I have to say, Delpit isn't an easy player to draw comparisons to, but for those throwing out names like Tyrann Mathieu and Jamal Adams, I'm going to have to disagree. Adams had an enforcer mentality, and his intensity was ramped up from the second he stepped between the lines until the final second ticked away. While Delpit is a passionate player and isn't afraid of contact, the only real comparison between the two is the college in which they played. Mathieu had the kind of versatility that Delpit possesses but their size, and how they used it to sustain success, couldn't be more different. I will say his versatile, do-it-all skillset does remind me of Minkah Fitzpatrick coming out of Alabama. Fitzpatrick played the "star" position for a good portion of his career, and that position is predicated on versatility. Based on offensive sets, the "star" can take on the role of a nickel corner, a box safety or even a linebacker. They are also a threat to come after the quarterback. I wouldn't go so far as to say LSU has a similar position, but they put Delpit in a similar role quite often, and that is where his best tape comes through. Also, like Fitzpatrick, he is a bit on the slender side to be a "box" safety in the NFL, which is where those skills fit best.

Games Evaluated

vs. Penn State (9-29-18)
vs. Michigan State (11-10-18)
vs. Michigan (11-24-18)
vs. Washington (1-1-19)
vs. Nebraska (9-28-19)
vs. Michigan (11-30-19)
vs. Clemson (12-28-19)

Notes from Film

  • Feet are exceptionally quick and shoot into action the second the receiver moves. Watching him give ground in his backpedal really highlights how light his feet are and it allows him to stay ready to break on a route or flip his hips and go.
  • Does an outstanding job of flipping his hips an retreating when he is bluffing that he will press and walked up to the line of scrimmage. I knew he had loose hips that allow him to turn on balance and get going in a hurry, but it still impresses me every time I watch it.
  • There are times when he gets on a receiver’s hip and smoothers him, but also where he allows too much space. Separation is a defensive backs nemesis, not just because of the pass but also the route. When you get on a receiver’s hip, you hinder him from getting up to full speed. You bang arms with him throughout the process of the route which means no separation and a lot of times, less balance as well. When a receiver is off balance, it means more steps to get in and out of his breaks. It also means cuts are less crisp, and it throws off the timing of the route. Bottom line is I’d like to see him do it more consistently, and he is clearly capable of that.
  • I don’t know if pressing receivers off the line of scrimmage will ever be something he does well, but he has a good understanding of how to be affective with a single-hand jam. He allows the receiver to commit to his release, then gives a nice shot to the correct shoulder. He shows good balance through this contact, and pounces on the receiver’s hip from there. Some of his best coverage comes when he uses that single-hand jam.
  • He really looks comfortable playing in off coverage. It’s almost like watching a boxer with his right hand cocked, just waiting for the slightest sign for an opening. He stays on his toes, and when he sees the receiver break down, he sticks that back foot in the ground and springs into action with incredible acceleration.
  • He does appear to be an aggressive tackler, although his form is what you’d expect from a corner. He is often too high, and lunges to deliver an initial blow as opposed to playing through the opponent and wrapping up. He does wrap up most of the time, but it’s usually while receiving the contact as opposed to delivering it. That makes for a less desirable result. However, what I mean by aggressive is he comes up as opposed to hanging back. Whether the tackle attempt is successful or not, it will slow the player down for the rest of the defense to come and finish, and he makes sure that his attempt is closer to the line of scrimmage than waiting back.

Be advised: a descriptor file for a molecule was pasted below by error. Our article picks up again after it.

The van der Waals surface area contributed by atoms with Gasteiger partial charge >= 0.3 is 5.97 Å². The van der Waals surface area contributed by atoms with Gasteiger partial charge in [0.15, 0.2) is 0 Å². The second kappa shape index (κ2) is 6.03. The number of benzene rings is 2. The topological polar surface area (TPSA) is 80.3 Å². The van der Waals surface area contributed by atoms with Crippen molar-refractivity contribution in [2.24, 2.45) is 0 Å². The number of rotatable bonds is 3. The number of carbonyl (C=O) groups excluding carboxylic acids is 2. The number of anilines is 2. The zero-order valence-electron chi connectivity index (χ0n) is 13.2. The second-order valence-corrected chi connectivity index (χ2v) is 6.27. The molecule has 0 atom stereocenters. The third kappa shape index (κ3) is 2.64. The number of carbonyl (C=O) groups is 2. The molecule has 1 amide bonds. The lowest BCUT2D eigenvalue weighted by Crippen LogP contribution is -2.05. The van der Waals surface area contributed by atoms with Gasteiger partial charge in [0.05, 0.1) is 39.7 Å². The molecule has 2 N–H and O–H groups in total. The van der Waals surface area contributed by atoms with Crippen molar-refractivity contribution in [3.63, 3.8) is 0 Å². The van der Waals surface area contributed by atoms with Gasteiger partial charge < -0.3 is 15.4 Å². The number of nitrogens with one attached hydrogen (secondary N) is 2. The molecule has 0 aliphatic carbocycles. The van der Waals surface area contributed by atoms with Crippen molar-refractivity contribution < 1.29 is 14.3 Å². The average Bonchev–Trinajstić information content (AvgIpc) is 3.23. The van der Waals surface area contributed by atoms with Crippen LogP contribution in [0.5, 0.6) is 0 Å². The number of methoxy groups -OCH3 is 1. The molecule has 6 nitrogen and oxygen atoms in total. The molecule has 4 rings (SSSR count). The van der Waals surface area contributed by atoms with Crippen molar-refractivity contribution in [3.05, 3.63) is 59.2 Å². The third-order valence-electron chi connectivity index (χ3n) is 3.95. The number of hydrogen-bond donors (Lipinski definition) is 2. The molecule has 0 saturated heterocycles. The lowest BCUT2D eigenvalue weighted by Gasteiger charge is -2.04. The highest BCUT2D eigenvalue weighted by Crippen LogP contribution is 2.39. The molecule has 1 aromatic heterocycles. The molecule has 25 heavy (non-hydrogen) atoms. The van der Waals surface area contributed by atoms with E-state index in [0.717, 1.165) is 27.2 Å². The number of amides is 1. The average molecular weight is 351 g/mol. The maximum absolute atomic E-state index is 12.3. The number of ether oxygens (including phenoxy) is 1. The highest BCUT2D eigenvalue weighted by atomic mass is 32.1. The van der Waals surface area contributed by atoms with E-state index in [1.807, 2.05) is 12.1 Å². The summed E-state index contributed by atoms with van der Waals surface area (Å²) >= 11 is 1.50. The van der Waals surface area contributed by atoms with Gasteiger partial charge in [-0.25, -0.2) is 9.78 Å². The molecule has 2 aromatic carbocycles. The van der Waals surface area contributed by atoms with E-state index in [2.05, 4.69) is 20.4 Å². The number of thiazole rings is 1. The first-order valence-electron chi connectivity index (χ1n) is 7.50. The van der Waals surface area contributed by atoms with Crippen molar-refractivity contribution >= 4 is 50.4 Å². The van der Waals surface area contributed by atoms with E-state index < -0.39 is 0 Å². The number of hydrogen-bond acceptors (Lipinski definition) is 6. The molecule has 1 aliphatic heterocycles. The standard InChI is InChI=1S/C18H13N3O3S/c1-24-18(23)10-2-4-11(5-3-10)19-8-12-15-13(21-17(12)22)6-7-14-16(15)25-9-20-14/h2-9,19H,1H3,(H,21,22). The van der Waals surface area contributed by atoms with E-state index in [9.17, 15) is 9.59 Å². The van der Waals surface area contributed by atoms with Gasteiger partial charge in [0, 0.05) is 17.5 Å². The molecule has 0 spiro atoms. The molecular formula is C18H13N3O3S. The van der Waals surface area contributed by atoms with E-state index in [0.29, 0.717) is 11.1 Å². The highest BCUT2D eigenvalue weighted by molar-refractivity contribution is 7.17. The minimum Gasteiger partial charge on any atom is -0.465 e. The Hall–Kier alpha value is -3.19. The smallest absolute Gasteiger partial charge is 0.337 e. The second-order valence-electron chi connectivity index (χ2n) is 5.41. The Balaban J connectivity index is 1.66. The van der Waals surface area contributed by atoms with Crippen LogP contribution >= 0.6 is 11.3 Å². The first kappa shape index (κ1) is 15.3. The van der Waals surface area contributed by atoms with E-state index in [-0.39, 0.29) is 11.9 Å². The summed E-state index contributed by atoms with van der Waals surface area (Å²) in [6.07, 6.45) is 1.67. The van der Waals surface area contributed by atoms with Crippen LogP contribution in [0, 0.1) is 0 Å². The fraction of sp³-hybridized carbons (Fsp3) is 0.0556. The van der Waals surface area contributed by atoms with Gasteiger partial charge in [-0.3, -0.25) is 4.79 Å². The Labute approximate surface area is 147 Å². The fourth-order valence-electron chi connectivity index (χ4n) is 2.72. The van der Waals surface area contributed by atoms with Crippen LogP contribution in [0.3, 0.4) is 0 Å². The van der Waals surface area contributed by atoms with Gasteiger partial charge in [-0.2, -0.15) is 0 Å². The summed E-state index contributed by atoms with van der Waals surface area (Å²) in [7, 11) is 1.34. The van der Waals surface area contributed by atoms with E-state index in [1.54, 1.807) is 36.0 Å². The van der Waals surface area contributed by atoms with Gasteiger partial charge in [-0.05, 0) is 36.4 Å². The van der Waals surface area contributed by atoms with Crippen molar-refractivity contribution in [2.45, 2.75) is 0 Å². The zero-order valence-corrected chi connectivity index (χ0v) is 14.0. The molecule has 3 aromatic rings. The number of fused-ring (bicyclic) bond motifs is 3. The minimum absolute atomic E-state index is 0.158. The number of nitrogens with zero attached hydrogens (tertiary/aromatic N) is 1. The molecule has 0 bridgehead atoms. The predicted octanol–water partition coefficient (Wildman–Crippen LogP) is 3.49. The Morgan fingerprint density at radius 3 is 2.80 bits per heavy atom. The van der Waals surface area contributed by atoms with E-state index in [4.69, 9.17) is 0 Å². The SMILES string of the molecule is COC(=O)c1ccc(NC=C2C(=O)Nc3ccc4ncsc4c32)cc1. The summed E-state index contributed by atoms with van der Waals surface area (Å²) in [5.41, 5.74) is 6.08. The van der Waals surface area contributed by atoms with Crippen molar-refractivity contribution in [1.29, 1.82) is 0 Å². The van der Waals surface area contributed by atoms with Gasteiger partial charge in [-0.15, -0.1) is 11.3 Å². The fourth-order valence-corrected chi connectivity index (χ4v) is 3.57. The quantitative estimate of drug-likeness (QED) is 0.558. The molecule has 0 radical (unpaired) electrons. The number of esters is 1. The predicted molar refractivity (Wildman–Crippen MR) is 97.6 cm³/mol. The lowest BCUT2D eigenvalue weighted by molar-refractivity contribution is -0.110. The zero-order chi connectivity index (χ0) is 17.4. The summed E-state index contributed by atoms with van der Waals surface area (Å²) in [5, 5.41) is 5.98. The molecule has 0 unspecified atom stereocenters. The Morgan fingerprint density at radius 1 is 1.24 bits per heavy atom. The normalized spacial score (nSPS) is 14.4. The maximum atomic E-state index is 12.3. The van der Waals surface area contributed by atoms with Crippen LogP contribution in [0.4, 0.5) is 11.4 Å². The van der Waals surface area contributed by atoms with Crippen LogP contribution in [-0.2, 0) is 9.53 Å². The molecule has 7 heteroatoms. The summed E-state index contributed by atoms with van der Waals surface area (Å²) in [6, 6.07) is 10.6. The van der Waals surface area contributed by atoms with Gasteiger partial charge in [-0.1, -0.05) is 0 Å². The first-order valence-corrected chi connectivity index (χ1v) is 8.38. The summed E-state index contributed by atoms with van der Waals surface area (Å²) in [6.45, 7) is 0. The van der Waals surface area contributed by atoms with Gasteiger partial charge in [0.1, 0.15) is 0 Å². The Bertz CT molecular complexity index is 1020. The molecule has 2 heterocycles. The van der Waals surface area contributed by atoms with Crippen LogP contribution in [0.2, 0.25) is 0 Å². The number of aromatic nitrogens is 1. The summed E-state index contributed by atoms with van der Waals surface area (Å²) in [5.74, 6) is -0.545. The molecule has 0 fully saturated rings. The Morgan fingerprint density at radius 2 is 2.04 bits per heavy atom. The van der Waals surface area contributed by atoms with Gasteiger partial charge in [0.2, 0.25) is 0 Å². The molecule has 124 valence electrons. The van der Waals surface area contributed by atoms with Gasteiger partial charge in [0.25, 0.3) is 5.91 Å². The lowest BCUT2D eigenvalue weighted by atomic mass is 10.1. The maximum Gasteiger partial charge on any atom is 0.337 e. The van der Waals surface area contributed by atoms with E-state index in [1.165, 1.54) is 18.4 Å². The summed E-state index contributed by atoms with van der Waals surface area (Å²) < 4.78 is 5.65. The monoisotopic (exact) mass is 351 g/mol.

• Has experience as a gunner on the punt team, and looks to be a capable option there if needed.
  • Love his versatility in coverage. In zone, he reacts quickly once he diagnoses the play, and I haven’t seen many instances where he’s blown a coverage by reading wrong. His initial explosion helps him cover a lot of ground as well. On the other hand, his overall athleticism makes him a tough guy to beat in man coverage. He gets on hips quickly in the route, and I haven’t seen him get to grabby which is a tribute to his confidence in his feet and acceleration.
  • Shows very good awareness out of twins and bunch formations switching receivers. He makes his decision quick and without hesitation, giving a very narrow window for separation before he’s caught up and gotten in position to cover.
  • Against Michigan and Clemson, he struggled with bigger receivers and I think it’s because he doesn’t have the core strength to play through them. On deep routes, the mutual contact put him off balance to where he couldn’t elevate fully. On in-breaking routes, he didn’t show the confidence to play through his opponent, choosing instead to try and play around them which open the door for them to take advantage of their frame and length. If he can continue to get stronger (especially in his core), I think this won’t be near as much of an issue.
  • There’s just no denying his ability to accelerate when he commits. He gets to full speed very quickly, and it’s been noticeable in a variety of ways.
  • Would like to see him get better at tracking the ball. Doesn’t seem to high-point it well and his ball-skills as a whole aren’t anything impressive. Doesn’t appear to be comfortable extending his hands to the ball either. Quarterbacks aren’t always going to hit him in the hands. The corners that get a lot of picks turn into receivers once the ball is in the air and they are in good position.
  • He does have a knack for ripping at the ball immediately after the receiver has corralled it. The Clemson game was a good example on the controversial incomplete pass that negated a defensive touchdown but there are other examples like the Michigan game in the back of the end zone where he was able to get a hand in, and the combination of that and contact from a safety took a touchdown away.
  • Does appear to diagnose routes quickly, which makes him that much tougher to attack as a quarterback.
  • You can tell he loves to compete. Lot of passion and even some jawing on occasion.

    Scouting Video Courtesy of Sick EditzHD